Saturday, April 20, 2013

Guest Post by Heather Frost, author of the Seers Trilogy

Guest Post by Heather Frost, author of the Seers Trilogy

A love of reading led me to a love of writing. That’s how it is for many authors, I suppose. I can’t pinpoint an exact moment in my life where I said to myself, “Self, become an author!” Writing became such an integral part of me that becoming an author was the only choice that made sense. Becoming a published author, however, took a lot more time, research, and determination.

I was twelve when I finished my first novel, and though I daydreamed about seeing my book on a library shelf, I wasn’t seriously considering publication at that time. Writing was a hobby—ok, a lifestyle—but it wasn’t a viable career choice, and I definitely wasn’t “good enough”. When I was fourteen and I’d finished my fourth novel, (and started on my sixth, seventh, and eighth,) I can clearly remember sitting down at the family computer and turning to Google for sage advice on publishing. I quickly became so daunted by what I was learning, I decided to rethink my growing ambition to get a book published. At eighteen, I’d finished thirteen novels, and decided I owed it to myself—and my characters—to try.
I researched, and researched, and researched publishing methods, and I revised, and revised, and revised my fantasy novel, and eventually I send out a manuscript for the first time. This was in 2009. I waited—expecting the worst but hoping for the best. And I waited, and kept writing. I started college. And I waited some more, still writing.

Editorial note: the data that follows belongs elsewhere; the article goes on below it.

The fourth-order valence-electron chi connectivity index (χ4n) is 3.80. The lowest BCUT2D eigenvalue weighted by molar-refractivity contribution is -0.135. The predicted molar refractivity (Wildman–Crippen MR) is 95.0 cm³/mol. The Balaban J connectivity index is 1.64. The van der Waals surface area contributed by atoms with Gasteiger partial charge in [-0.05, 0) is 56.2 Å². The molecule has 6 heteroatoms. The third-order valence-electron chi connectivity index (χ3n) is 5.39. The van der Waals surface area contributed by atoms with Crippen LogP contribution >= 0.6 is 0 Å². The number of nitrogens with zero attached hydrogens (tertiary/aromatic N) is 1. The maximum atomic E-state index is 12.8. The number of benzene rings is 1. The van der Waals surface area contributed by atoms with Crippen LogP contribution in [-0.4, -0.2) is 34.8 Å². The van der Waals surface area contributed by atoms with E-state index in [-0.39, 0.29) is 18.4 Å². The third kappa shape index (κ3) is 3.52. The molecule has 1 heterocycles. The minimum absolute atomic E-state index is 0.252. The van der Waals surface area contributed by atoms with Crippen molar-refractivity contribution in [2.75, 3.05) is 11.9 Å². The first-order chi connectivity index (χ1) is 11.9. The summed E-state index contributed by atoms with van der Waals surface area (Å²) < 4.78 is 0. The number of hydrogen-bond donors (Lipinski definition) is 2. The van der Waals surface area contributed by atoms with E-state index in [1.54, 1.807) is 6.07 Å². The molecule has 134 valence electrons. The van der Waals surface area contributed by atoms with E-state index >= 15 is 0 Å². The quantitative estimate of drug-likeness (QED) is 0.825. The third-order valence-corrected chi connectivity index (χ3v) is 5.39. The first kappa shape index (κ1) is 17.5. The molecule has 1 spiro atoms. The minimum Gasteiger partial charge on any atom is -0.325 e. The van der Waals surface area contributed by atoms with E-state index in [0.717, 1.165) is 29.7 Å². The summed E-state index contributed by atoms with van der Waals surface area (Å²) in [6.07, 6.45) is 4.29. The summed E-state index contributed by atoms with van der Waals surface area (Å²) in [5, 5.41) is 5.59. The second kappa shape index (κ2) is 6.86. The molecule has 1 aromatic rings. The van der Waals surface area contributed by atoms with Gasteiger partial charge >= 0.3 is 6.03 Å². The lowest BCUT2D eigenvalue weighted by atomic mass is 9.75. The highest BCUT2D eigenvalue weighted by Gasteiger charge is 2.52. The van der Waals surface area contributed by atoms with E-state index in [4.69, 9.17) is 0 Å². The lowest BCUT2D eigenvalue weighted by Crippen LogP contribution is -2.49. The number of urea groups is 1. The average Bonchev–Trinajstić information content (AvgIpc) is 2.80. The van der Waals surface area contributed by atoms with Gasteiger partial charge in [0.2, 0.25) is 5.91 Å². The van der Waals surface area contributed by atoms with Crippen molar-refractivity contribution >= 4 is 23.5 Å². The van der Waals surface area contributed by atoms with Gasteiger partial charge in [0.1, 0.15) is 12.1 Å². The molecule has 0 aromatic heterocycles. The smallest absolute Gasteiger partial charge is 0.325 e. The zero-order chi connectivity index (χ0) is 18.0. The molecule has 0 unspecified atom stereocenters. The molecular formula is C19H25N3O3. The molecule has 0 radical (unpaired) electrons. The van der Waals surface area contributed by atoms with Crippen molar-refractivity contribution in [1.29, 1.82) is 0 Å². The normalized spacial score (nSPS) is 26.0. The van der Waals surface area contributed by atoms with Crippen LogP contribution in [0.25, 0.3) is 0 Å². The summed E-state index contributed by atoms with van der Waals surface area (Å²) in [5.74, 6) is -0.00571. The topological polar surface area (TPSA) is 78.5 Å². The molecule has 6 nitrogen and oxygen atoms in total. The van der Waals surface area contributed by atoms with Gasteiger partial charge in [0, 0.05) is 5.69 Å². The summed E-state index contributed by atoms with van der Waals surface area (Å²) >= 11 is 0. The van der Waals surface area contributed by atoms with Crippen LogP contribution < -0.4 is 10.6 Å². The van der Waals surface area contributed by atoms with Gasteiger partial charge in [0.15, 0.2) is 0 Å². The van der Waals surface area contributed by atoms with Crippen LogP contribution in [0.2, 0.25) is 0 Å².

Eventually, I received a slim envelope in the mail, which held my first rejection letter. I still have that letter in a sheet protector in my desk, and I keep it proudly. Why proudly? #1-Even the cool authors get them. #2-It was tangible proof that I tried, despite my fears. And #3-I didn’t let that one rejection crush me. I went on to get other rejection letters, until eventually—in 2010—one of my novels was accepted.

Many people have asked me how to get published. I break it down into 5 steps:
                1-Finish your book. You can’t get published if you don’t have a manuscript.
                2-Revise your book. This is one of those “and repeat” deals. Just remember, Writing is Revising—you’ll always find something to tweak. The trick is learning when to call a manuscript “done”. The good news in, you can start on step 3 while still working on step 2.
                3-While you’re in the revising stage, research the many publishing methods and houses, and decide what will work best for you and your goals as an author. (Three popular methods are: seeking an agent; approaching a publishing house on your own; or self-publication.) Research is the key!
                4-Send your book out. It can be painful, but no publisher will ever come knocking at your door, curious if you’ve got a potential best-seller stashed in the corner of your bedroom. If you want your book to get “out there”, you have to send it “out there.”
                5-Don’t let rejection stop you. Rejection letters are to be expected. Decide to view them as a success—that you’ve taken steps many timid writers never have—and then go find a few more publishers to pester.

And remember, determination and persistence—these are the things that transform an aspiring author into a published author. Publication isn’t easy, but it’s possible as long as you keep trying. The popular saying goes, “You miss 100% of the shots you never take.” I’d like to revise that to read, “You publish 0% of the novels you never send out.”

Link to the prologue of “Seers”:
Link to the prologue of “Demons”:

Good Reads:

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